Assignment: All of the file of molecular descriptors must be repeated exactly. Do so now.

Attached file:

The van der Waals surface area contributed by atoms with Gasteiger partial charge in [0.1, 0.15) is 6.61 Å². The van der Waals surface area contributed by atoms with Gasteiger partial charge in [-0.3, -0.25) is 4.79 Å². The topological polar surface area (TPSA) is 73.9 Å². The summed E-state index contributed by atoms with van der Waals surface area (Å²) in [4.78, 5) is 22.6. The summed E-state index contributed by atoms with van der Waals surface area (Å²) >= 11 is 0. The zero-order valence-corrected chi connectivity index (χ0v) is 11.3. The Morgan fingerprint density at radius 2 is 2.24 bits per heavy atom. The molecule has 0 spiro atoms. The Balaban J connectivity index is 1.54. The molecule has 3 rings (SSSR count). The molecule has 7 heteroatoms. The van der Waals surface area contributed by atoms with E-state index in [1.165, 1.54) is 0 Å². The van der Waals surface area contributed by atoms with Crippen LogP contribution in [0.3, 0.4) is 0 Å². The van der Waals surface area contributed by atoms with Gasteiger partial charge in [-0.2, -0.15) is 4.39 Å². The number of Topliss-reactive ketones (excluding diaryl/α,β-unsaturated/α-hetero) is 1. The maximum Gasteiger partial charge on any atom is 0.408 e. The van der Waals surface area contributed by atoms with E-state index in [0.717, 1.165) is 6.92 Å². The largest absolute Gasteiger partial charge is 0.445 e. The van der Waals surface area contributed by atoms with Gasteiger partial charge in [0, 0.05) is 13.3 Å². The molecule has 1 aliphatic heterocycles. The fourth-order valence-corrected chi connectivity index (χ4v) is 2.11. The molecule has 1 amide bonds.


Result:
The van der Waals surface area contributed by atoms with Gasteiger partial charge in [0.1, 0.15) is 6.61 Å². The van der Waals surface area contributed by atoms with Gasteiger partial charge in [-0.3, -0.25) is 4.79 Å². The topological polar surface area (TPSA) is 73.9 Å². The summed E-state index contributed by atoms with van der Waals surface area (Å²) in [4.78, 5) is 22.6. The summed E-state index contributed by atoms with van der Waals surface area (Å²) >= 11 is 0. The zero-order valence-corrected chi connectivity index (χ0v) is 11.3. The Morgan fingerprint density at radius 2 is 2.24 bits per heavy atom. The molecule has 0 spiro atoms. The Balaban J connectivity index is 1.54. The molecule has 3 rings (SSSR count). The molecule has 7 heteroatoms. The van der Waals surface area contributed by atoms with E-state index in [1.165, 1.54) is 0 Å². The van der Waals surface area contributed by atoms with Crippen LogP contribution in [0.3, 0.4) is 0 Å². The van der Waals surface area contributed by atoms with Gasteiger partial charge in [-0.2, -0.15) is 4.39 Å². The number of Topliss-reactive ketones (excluding diaryl/α,β-unsaturated/α-hetero) is 1. The maximum Gasteiger partial charge on any atom is 0.408 e. The van der Waals surface area contributed by atoms with E-state index in [0.717, 1.165) is 6.92 Å². The largest absolute Gasteiger partial charge is 0.445 e. The van der Waals surface area contributed by atoms with Gasteiger partial charge in [0, 0.05) is 13.3 Å². The molecule has 1 aliphatic heterocycles. The fourth-order valence-corrected chi connectivity index (χ4v) is 2.11. The molecule has 1 amide bonds.